The monthly figures - a recipe for disaster? - Aussie Stock Forums

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  1. #1

    Default The monthly figures - a recipe for disaster?

    No need to report what the Fed did in September,partly prompted by the employment figures which have since been revised to a massive 93,000 turnaround.As one analyst put it,"They were eye popping."
    On the back of the Fed rate cut and the positive monthly figures of employment and consumer spending,the world markets have climbed back to new or near new highs.
    Positive reports have put negative reports(durables' orders,financial institutions' write-downs etc)in the background.
    That brings me to the title statement-a recipe for disaster?
    All booms lead to a bust.All bull markets will lead to a bear market.But when?
    Without doubt,the Fed action plus the positive monthly reports have made investors confident.Have they unnecesssarily become overconfident?Have they placed too much faith in their estimates of stock value and the movement of stock prices?Could we really say that the market pushers are not being objective with the mortgage crisis still unfolding?
    Overconfidence causes you to misinterpret and misanalyse the true market.
    This leads to poor investment decisions which leads to excessive trading and risk taking.
    The Fed and the monthly figures-are they boosting confidence too much through inaccuracies and promises to come?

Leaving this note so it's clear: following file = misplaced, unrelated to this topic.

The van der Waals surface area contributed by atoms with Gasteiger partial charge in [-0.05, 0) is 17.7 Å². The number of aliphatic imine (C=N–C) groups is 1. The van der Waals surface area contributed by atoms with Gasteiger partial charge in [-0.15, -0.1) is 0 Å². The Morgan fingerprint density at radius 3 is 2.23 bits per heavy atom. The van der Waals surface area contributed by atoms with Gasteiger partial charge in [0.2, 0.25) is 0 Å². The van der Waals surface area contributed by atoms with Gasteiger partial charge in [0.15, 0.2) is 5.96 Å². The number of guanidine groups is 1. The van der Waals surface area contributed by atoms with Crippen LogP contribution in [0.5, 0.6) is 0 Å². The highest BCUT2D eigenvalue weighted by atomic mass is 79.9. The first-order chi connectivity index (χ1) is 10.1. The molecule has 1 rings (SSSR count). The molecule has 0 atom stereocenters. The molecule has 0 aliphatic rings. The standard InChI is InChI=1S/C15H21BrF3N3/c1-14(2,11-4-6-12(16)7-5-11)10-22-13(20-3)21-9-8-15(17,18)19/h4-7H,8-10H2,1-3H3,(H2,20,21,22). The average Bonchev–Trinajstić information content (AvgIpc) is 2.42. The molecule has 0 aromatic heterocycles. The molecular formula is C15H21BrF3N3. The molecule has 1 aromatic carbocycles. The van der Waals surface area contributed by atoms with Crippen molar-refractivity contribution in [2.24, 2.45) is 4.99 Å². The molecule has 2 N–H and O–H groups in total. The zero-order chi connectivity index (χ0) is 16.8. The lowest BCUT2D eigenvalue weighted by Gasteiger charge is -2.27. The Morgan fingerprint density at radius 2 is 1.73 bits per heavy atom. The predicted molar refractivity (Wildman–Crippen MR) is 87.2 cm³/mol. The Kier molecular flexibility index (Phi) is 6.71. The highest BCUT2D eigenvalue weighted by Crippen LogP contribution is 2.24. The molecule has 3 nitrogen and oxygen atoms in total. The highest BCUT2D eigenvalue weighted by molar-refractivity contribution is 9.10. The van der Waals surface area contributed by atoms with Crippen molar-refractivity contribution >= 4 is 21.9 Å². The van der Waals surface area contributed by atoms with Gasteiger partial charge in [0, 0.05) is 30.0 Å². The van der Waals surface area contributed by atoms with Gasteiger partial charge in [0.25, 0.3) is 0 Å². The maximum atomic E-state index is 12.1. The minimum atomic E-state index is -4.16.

Last edited by sassa; 6th-October-2007 at 03:55 PM. Reason: spelling error
    I've just had an IQ test and the results came back negative.

  2. #2

    Default Re: The monthly figures - a recipe for disaster?

    Futures markets have a 52% chance that the Fed will not cut at the October meeting,up from 28%.What effect/s would a likely non-cut have on the markets now?
    I've just had an IQ test and the results came back negative.

  3. #3

    Default Re: The monthly figures - a recipe for disaster?

    Analysts in America question the monthly figures and rightly so.


    The markets respond to these figures and if not depicting the "real" situation,it can only be a matter of time until they catch up.If the Government is fudging the figures,do they do so in the hope that things will turn around and back up their "estimations?"
    If you read the above linked article,you will probably be dismayed as to the method of reaching the 166,000 rise in employment last month.
    If the markets are so blase about the figures,then investors would deserve to get "burnt" when a correction occurs.
    I've just had an IQ test and the results came back negative.

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